Life along Kensington Avenue
The Kensington section of Philadelphia was formerly the manufacturing hub of a city built on industry. A century ago, work could be found in the textile mills and factories that littered the neighborhood -- the middle class thrived. As time wore on and automation replaced human capital the loss of the blue collar work that built the neighborhood and others like it in Philadelphia and across the northern United States was never replaced.
Kensington fell into depression and eventually became the epicenter of the city's drug trade with open air drug markets scattered about the neighborhood. Despite attempts by police to curb the drug trade it seems the dealers and buyers are too many in number for their efforts to make a dent.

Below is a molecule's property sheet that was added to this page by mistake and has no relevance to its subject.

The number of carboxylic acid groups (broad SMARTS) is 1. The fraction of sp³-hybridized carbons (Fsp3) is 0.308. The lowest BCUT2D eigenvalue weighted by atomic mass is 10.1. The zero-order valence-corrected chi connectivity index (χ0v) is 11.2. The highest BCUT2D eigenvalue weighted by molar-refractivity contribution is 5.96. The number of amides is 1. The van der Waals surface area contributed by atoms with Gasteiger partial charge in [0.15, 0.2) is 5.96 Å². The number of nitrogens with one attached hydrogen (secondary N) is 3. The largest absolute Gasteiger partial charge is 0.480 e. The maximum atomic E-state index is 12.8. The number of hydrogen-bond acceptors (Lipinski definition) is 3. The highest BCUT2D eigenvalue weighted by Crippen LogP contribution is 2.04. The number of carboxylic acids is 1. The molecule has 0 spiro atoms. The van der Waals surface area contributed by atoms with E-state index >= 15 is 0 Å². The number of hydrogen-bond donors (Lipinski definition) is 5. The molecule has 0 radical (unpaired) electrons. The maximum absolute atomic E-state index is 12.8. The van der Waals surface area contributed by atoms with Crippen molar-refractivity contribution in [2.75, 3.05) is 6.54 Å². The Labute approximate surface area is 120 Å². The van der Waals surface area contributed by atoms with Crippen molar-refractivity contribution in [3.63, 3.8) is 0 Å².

Unlike traditional rust belt cities further inland Philadelphia has experienced a resurgence in the last decade with scores of young people flocking to the city from the suburbs -- neighborhoods have been gentrified, violent crime stats are down and the economy is on the upswing.
Still, Philadelphia has the highest rate of deep poverty of any of the nation's 10 most populous cities, according to a report by the Philadelphia Inquirer. Deep poverty is defined as people with incomes below half of the poverty line, about $5,700 for an individual.
While quality of life improves for many Philadelphians, in Kensington and other neighborhoods across the city many seem stuck in a void between progress and the bad old days.